Roy Jones Jr. will meet Jeff Lacy on Saturday, though Jones is the first to admit that his days as an active boxer are dwindling.
And while everyone who saw him cageside at UFC 101 last week in Philadelphia assumed he was there to challenge Ultimate Fighting Championship middleweight title-holder Anderson Silva to a boxing match, Jones had his own reasons.
He wanted to observe the way the UFC promoted its fight and wanted to see the reaction of the crowd in a bid to determine if he could do anything better while promoting fights for his company, Square Ring.
Jones said he is impressed by the way the UFC stages its shows and the success it has had, and said he wants to learn from it to help improve the customer experiences his company provides.
"People think I'm here to stir up a fight with Anderson, but it's not necessarily that," Jones said. "I'd love to fight him and I love to watch him fight, but I love to watch the fans. I want to see what it is that gets them excited. When I fight, my job is to put on an exciting show for the fans. It's not just to go out and win, but it's also to put on a show and give the fans an entertaining night.
"I'm here tonight to watch these guys and gather more information about what the fans like to see. I want to see what [the UFC does] to keep the fans into the fight. This is what we should be learning. Every boxing promoter should be paying attention. These people are fight fans – and look how much they're into this. My job is to do this type of thing, provide an entertaining product and fill arenas with fans."
Jones said mixed martial arts does a better job of creating stars than boxing does. He said MMA fighters can become stars more quickly than boxers because MMA promoters force them to fight high-caliber guys earlier in their careers than boxing promoters do. As a result, Jones said, MMA fans know and identify with the fighters more so than boxing fans. He noted that there were more than 11,000 fans in the seats at the Wachovia Center for the first fight, more than four hours before the main event.
In boxing, the crowd almost never arrives in the arena until just before the main event.
"They know these guys and they follow them religiously; but in boxing, if it's not Roy Jones or Oscar De La Hoya or Floyd Mayweather, they don't watch," Jones said. "A regular boxing match, without a star like that, they see as boring. In boxing, nobody is going to tap out because there's blood or they're about to get choked out and they look like they're about to die. It creates some excitement.
"We have a great product in boxing, but we have to find a better way to promote it and make it exciting for our fans. And we have to go out and find the fans we've lost and tell them we want them back. Obviously, [UFC president] Dana [White] and his people have come across a formula that is working. I think as a boxing promoter, I need to look at all avenues and see if I can take some of the things that are working here and implement them into my promotions."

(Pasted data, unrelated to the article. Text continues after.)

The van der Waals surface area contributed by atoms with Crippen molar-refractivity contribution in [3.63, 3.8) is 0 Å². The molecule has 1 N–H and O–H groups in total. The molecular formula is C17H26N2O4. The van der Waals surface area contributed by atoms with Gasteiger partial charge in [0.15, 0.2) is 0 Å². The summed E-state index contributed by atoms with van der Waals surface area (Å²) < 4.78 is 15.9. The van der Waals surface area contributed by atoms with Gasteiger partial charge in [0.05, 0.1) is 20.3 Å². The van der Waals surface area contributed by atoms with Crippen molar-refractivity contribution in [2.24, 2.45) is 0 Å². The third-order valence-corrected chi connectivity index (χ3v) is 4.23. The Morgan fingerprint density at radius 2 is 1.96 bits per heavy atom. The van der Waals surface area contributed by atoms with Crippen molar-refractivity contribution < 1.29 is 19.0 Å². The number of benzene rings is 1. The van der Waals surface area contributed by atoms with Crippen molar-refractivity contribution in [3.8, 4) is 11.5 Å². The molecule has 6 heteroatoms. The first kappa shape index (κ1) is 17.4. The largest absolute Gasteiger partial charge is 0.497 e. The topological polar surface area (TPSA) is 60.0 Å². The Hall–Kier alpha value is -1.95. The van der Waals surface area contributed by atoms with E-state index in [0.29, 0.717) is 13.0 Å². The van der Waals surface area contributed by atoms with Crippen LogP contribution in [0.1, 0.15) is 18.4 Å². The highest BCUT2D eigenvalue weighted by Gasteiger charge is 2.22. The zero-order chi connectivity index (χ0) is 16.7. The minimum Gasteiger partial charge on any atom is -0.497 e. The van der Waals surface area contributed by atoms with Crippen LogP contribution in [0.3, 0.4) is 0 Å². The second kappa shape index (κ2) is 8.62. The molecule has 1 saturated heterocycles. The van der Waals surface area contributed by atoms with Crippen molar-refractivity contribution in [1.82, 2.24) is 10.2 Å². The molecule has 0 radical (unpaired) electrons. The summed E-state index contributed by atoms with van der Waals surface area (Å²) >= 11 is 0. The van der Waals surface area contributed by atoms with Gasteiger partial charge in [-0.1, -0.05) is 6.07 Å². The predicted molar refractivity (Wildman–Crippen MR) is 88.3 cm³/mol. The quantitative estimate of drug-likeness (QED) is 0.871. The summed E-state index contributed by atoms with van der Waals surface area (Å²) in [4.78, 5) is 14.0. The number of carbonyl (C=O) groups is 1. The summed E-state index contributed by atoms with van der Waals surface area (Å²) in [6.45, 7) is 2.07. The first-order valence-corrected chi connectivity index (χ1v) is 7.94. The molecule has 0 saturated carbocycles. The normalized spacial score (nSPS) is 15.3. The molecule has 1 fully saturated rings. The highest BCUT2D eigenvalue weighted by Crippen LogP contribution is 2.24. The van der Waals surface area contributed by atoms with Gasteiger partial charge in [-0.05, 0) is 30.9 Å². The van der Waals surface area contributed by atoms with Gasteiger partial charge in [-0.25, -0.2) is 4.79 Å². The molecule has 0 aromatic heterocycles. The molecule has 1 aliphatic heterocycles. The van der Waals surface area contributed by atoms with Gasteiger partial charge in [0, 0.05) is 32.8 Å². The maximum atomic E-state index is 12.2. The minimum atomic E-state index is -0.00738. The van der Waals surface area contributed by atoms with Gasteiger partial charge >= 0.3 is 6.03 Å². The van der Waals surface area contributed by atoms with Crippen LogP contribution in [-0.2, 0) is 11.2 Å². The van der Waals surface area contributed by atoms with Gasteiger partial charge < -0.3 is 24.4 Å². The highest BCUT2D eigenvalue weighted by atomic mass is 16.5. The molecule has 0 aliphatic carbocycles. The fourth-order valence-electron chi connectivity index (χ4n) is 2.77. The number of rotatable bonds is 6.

I'll have more on the Jones-Lacy fight on Yahoo! Sports later in the week. Before we delve into the mailbag and I respond to your questions and comments, I'd like to remind you to follow me on Twitter. You can send me questions for the mailbag there or just choose to talk some boxing.
The news that Vitali Klitschko will defend his World Boxing Council heavyweight championship against Chris Arreola is exciting for boxing because of the mettle both fighters have shown in the past. It is also a fight that will quite possibly sell out the Staples Center in Los Angeles and bring some much-needed positive attention to boxing because of the number of violent deaths to boxers in the last month or so. That is where the excitement stops, though. Chris Arreola stands virtually no chance against Vitali Klitschko. If he decides to train with the dedication needed to get his body into the type of shape he will need to be in and if he does not let fighting in what is essentially his hometown distract him too much, he may make it to the fourth round. Emphasis on may needs to be applied. This is a mismatch that people will pay to see, but it's a mismatch regardless. Vitali Klitschko is, at worst, one of the two best heavyweights in the world. He and his brother, Wladimir, also are on a completely different level than any other heavyweight. If there is any doubt at all at how good Chris Arreola is, look no further than the Travis Walker fight. The build up to the fight will be fun and possibly worth the price of admission itself, but the fight will end quickly and, unless Vitali Klitschko trips on the way to the ring and simply can not fight, quite decisively.